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Climate Change

Blue States File Brief Encouraging District Court to Consider Juliana Settlement

"Pay no attention to those states claiming you lack jurisdiction to approve a settlement."


In February, the U.S. Court of Appeals for the Ninth Circuit ordered Juliana v. U.S., aka the "kids climate case," dismissed, yet the district court's ongoing proceedings continue to attract legal filings. Most recently, six state attorneys general filed an amicus brief  urging Judge Aiken to disregard the previously filed brief by eighteen other state AGs arguing that Aiken lacks jurisdiction to approve a settlement.

Despite the Ninth Circuit's order, the plaintiffs filed a motion in March seeking to amend their complaint so as to establish Article III standing. The district court held oral argument on this motion last month. Judge Aiken also ordered the parties to attend a settlement conference even though (as DOJ argued) the court lacks jurisdiction for either.

In order to forestall a potential collusive settlement, under which the federal government agreed to measures the district cort lacks jurisdiction to impose, eighteen state AGs filed a brief challenging the court's jurisdiction (the Red State brief). The Biden Administration responded with a brief on June 22 arguing the states should be disregarded and denied the right to intervene. A few days later, on June 25, Judge Aiken heard argument on the plaintiffs' motion to amend and (at least according to news reports) appeared open to approving the motion.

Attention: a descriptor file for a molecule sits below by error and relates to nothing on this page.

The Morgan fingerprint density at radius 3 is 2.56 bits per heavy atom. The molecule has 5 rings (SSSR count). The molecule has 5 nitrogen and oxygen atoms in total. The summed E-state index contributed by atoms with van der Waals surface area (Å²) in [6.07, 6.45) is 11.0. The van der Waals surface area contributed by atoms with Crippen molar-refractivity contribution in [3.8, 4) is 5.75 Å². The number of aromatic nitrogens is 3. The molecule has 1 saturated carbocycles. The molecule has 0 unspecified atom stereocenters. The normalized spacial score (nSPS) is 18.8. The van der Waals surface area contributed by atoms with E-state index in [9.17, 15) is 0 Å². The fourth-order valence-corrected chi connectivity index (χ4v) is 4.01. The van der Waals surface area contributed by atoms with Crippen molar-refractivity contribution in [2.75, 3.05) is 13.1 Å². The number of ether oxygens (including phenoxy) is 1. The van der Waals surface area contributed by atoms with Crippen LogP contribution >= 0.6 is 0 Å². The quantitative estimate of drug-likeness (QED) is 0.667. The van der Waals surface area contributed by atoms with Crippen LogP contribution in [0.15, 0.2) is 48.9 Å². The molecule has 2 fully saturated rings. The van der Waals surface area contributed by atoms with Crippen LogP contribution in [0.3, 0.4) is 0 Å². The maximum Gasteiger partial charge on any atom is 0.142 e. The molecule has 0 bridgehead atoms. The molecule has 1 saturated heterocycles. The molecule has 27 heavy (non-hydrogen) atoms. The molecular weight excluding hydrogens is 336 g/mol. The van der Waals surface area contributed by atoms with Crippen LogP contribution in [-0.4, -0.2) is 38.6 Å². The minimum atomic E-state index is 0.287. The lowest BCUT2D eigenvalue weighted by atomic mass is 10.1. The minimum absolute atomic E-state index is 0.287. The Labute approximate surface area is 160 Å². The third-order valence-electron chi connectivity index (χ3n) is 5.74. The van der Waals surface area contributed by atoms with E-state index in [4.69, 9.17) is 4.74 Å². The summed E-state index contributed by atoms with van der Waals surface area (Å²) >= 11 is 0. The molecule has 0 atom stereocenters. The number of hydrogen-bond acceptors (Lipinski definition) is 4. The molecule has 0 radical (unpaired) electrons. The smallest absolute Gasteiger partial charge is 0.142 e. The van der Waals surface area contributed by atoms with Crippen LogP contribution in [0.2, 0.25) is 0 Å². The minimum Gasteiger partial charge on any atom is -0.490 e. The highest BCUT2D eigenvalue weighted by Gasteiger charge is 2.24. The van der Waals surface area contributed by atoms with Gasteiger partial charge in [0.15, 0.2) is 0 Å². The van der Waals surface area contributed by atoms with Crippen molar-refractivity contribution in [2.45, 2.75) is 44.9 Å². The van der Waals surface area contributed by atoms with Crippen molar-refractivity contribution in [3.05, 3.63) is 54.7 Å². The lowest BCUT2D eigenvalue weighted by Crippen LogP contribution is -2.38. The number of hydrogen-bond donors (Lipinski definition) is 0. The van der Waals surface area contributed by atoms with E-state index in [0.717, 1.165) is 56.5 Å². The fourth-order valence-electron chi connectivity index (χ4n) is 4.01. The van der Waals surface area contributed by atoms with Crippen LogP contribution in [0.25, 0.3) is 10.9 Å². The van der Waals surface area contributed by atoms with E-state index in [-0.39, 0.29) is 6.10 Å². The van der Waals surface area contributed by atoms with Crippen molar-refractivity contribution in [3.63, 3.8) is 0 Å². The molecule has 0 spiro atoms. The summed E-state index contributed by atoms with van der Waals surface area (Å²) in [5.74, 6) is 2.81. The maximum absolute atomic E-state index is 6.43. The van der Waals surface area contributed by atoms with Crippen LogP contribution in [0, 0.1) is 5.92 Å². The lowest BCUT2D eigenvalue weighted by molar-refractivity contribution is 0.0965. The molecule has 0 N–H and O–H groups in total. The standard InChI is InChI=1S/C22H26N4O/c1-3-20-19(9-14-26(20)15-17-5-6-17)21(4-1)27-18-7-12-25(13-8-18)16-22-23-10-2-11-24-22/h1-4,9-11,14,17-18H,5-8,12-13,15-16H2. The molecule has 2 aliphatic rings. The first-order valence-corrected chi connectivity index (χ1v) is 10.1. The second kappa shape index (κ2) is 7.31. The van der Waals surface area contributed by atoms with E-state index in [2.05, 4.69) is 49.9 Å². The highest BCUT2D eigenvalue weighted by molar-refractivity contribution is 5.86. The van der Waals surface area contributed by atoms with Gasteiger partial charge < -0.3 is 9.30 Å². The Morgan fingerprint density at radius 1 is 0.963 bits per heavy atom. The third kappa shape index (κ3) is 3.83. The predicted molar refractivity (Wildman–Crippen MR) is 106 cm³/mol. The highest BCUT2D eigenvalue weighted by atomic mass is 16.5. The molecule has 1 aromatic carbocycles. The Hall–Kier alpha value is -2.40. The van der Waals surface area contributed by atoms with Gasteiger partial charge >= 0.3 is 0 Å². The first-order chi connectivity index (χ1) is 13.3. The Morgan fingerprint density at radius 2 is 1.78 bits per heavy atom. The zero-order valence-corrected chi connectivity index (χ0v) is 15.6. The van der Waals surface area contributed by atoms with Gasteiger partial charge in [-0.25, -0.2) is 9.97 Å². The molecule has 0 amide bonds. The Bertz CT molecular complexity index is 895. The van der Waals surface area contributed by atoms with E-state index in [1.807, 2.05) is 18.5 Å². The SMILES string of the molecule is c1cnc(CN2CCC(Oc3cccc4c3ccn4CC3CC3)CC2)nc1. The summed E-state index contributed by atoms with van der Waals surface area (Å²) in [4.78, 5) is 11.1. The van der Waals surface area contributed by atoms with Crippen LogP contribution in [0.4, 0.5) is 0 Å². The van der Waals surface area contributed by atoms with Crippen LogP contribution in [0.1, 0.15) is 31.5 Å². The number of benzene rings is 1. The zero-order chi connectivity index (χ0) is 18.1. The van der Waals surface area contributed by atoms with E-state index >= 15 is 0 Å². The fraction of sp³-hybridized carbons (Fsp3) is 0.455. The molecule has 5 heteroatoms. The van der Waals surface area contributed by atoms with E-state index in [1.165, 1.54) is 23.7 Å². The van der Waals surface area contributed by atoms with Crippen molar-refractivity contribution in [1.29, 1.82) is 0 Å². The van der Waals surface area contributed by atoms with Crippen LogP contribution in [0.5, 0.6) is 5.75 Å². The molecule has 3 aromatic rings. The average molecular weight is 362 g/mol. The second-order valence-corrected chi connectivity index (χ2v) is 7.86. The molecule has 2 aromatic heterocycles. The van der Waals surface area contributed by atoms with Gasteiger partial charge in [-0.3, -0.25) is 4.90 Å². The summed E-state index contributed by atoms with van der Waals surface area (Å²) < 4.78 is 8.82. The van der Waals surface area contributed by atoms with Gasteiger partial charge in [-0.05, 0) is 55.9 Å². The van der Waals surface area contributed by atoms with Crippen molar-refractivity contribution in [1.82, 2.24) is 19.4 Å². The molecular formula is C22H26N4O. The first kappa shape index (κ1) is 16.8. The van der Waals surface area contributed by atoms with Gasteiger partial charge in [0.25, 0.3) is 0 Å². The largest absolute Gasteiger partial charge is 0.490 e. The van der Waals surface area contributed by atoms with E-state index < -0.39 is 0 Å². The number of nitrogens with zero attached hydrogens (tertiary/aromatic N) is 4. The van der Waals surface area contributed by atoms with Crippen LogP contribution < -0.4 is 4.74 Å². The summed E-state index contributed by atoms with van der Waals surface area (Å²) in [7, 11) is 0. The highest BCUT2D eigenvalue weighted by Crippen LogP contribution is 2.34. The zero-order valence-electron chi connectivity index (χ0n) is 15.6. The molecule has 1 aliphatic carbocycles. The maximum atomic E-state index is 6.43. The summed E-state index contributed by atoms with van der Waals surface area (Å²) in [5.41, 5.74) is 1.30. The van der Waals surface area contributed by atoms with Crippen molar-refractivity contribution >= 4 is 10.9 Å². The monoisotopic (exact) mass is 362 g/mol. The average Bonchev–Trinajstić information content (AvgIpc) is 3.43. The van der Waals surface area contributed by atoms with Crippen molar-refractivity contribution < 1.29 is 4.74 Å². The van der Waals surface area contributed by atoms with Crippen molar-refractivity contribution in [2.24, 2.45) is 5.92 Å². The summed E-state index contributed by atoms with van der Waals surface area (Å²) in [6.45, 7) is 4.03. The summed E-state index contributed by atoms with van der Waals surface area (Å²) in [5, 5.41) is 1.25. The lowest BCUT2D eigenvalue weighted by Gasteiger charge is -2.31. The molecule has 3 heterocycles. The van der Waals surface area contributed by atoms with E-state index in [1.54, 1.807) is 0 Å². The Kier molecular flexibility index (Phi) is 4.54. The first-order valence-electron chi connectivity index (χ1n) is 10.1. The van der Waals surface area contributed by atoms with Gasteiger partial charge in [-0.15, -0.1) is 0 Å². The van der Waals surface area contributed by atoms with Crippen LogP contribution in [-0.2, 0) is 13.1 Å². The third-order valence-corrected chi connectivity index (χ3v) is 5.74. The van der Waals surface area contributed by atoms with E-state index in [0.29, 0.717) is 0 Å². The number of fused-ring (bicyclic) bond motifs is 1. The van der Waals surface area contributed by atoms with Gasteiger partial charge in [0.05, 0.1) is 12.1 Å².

The latest brief (the Blue State brief) challenges the Red State brief's claim that there is a risk of collusive settlement that may harm the public interest. According to the Blue State brief "the public benefits when the federal government is able to exercise its lawful rulemaking authority and discretion to resolve claims brought by States and state residents" and "States have a broad and unique range of interests in federal action to combat the wide-ranging effects of climate change" that were not adequately noted in the Red State brief.

Interestingly enough, the Blue State brief fails to address either the question of whether the Red States may intervene as of right or the underlying question of whether the district court has jurisdiction to approve a settlement given the Ninth Circuit's conclusion that the plaintiffs lack Article III standing. Instead, it argues that "when assessing the merits of proposed intervenors' intervention motion, this Court should decline to give weight to their claims of collusive litigation tactics and should consider the broader landscape of state interests implicated by this suit."

On potential relevance, the (extended) deadline for submission of a petition for certiorari in Juliana v. U.S. is next week.